That Secret From the River

“Have you also learned that secret from the river; that there is no such thing as time?” That the river is everywhere at the same time, at the source and at the mouth, at the waterfall, at the ferry, at the current, in the ocean and in the mountains, everywhere and that the present only exists for it, not the shadow of the past nor the shadow of the future.”
Hermann Hesse, Siddhartha

I have written about it, here, many times before – All my live I have always wanted to live on a creek lot. For the last decade or so I do, sort of… it is more of a ditch lot – the creek is tamed into a straight line in the middle of the block, exactly between property lines. No natural watercourse flows in a straight line.

It is tamed in terms of location and direction… but not in terms of flow. Usually a quiet narrow strip of water barely moving, when it rains the water rises and becomes violent.

The last storm (not the big one, a couple days later) I took some photos from the Yale Street Bridge right when the rain ended and again, the next morning.

Huffhines Creek, From the Yale Street Bridge, upstream, under normal conditions.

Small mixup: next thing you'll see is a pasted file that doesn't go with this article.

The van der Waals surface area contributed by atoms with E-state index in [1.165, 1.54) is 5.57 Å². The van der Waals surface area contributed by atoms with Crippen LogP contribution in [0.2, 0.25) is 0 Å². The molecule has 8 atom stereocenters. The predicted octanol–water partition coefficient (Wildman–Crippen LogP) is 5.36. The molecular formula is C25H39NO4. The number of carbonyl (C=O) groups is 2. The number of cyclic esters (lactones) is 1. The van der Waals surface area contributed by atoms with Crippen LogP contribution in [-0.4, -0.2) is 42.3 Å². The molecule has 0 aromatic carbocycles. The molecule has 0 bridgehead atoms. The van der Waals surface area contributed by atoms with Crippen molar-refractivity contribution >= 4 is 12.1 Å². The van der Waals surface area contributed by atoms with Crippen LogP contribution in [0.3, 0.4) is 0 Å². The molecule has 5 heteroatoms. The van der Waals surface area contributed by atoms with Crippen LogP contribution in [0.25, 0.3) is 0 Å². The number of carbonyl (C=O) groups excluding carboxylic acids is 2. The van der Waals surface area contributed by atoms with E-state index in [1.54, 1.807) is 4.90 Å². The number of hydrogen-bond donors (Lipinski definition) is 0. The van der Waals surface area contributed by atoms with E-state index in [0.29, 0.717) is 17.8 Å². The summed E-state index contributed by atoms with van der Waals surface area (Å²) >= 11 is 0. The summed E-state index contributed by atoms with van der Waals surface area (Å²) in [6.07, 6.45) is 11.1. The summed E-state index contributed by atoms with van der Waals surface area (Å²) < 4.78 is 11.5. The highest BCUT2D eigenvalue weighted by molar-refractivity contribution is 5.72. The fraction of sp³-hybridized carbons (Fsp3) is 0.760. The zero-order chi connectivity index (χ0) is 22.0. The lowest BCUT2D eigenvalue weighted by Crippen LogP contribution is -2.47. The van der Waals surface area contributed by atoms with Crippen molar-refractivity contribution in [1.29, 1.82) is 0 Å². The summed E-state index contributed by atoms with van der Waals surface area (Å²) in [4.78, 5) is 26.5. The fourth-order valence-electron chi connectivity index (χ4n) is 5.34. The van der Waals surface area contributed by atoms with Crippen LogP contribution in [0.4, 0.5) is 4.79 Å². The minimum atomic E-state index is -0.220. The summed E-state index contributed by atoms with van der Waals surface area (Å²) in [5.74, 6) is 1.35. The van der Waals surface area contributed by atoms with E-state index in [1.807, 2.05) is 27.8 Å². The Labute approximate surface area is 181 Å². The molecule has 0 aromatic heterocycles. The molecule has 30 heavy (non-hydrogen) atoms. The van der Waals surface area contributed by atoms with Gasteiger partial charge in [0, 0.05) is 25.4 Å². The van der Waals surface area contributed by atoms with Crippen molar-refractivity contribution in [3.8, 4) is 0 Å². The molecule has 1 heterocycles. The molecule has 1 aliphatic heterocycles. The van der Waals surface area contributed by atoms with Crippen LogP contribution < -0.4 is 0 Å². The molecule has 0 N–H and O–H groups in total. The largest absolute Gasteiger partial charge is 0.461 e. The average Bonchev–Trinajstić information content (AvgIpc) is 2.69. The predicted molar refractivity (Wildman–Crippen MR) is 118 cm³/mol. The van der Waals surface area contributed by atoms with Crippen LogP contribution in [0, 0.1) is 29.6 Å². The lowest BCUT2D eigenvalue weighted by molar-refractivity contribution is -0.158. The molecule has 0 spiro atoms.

Huffhines Creek, From the Yale Street Bridge, upstream, after a rain.

Huffhines Creek, From the Yale Street Bridge, downstream, under normal conditions.

Huffhines Creek, From the Yale Street Bridge, downstream, after a rain.

The crazy thing how fast this transformation occurs. Despite the buffering of the flood control ponds upstream during a thunder-boomer the water will come down in a wall and the creek will rise in seconds. When it ends the water drops almost as fast, leaving only a line of detritus as a reminder of the violence that was there minutes before.

These are by no means photographs taken under extreme conditions. That little bit of water visible in the before photos will almost completely dry up in July and August, evaporated under the deadly Dallas Texas summer sun and inevitable drought. This was only an ordinary spring thunderstorm, I’ve seen the water significantly higher (over the bike trail, for instance). I simply can’t get a photograph of that because of darkness and/or fear.

 

Spider Update

“But how can you walk away from something and still come back to it?”
“Easy,” said the cat. “Think of somebody walking around the world. You start out walking away from something and end up coming back to it.”
“Small world,” said Coraline.
“It’s big enough for her,” said the cat. “Spider’s webs only have to be large enough to catch flies.”
Neil Gaiman, Coraline

Trinity River Levee
Dallas, Texas

Only two days ago I wrote about the spider that lives in the driver’s side rear view mirror on my car.

He has been there every morning. Today, watching his behavior closely, I realized what he is doing.

When I came to my car he was nowhere to be seen, but his web was stretched out from the mirror capsule to the door. It was oval, complex, symmetrical, and beautiful shining gossamer in the rising sun.

As I drove down the road, suddenly he emerged, fighting the wind, moving over his web as best as he could.